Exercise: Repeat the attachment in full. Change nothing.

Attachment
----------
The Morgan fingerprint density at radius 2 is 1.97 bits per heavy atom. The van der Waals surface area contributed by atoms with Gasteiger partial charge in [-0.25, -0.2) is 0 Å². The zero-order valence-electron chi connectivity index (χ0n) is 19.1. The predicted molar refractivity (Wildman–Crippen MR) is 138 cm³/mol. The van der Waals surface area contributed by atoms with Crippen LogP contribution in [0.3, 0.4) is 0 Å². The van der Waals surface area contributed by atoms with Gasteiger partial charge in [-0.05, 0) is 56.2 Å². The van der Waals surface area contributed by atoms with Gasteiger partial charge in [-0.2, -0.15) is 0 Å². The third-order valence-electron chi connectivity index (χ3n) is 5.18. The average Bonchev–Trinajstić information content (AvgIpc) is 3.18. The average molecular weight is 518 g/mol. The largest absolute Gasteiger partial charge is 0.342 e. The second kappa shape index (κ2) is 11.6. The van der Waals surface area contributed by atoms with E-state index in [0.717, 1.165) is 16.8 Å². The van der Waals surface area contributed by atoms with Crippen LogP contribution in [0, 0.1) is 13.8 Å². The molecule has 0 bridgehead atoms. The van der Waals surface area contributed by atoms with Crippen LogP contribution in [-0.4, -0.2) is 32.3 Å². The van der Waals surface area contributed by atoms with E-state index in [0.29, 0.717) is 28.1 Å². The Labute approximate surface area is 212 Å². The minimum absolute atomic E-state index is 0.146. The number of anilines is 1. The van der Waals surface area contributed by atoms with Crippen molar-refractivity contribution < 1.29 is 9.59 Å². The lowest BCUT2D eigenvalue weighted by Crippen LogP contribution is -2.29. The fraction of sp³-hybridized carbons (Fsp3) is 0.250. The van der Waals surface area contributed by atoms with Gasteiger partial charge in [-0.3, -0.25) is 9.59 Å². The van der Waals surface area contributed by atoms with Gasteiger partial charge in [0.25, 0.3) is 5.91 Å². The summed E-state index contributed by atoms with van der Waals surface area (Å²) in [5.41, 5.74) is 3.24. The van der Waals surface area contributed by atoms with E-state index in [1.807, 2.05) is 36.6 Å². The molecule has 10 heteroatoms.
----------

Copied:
The Morgan fingerprint density at radius 2 is 1.97 bits per heavy atom. The van der Waals surface area contributed by atoms with Gasteiger partial charge in [-0.25, -0.2) is 0 Å². The zero-order valence-electron chi connectivity index (χ0n) is 19.1. The predicted molar refractivity (Wildman–Crippen MR) is 138 cm³/mol. The van der Waals surface area contributed by atoms with Crippen LogP contribution in [0.3, 0.4) is 0 Å². The van der Waals surface area contributed by atoms with Gasteiger partial charge in [-0.05, 0) is 56.2 Å². The van der Waals surface area contributed by atoms with Gasteiger partial charge in [-0.2, -0.15) is 0 Å². The third-order valence-electron chi connectivity index (χ3n) is 5.18. The average Bonchev–Trinajstić information content (AvgIpc) is 3.18. The average molecular weight is 518 g/mol. The largest absolute Gasteiger partial charge is 0.342 e. The second kappa shape index (κ2) is 11.6. The van der Waals surface area contributed by atoms with E-state index in [0.717, 1.165) is 16.8 Å². The van der Waals surface area contributed by atoms with Crippen LogP contribution in [0, 0.1) is 13.8 Å². The molecule has 0 bridgehead atoms. The van der Waals surface area contributed by atoms with Crippen LogP contribution in [-0.4, -0.2) is 32.3 Å². The van der Waals surface area contributed by atoms with E-state index in [0.29, 0.717) is 28.1 Å². The Labute approximate surface area is 212 Å². The minimum absolute atomic E-state index is 0.146. The number of anilines is 1. The van der Waals surface area contributed by atoms with Crippen molar-refractivity contribution < 1.29 is 9.59 Å². The lowest BCUT2D eigenvalue weighted by Crippen LogP contribution is -2.29. The fraction of sp³-hybridized carbons (Fsp3) is 0.250. The van der Waals surface area contributed by atoms with Gasteiger partial charge in [-0.3, -0.25) is 9.59 Å². The van der Waals surface area contributed by atoms with Gasteiger partial charge in [0.25, 0.3) is 5.91 Å². The summed E-state index contributed by atoms with van der Waals surface area (Å²) in [5.41, 5.74) is 3.24. The van der Waals surface area contributed by atoms with E-state index in [1.807, 2.05) is 36.6 Å². The molecule has 10 heteroatoms.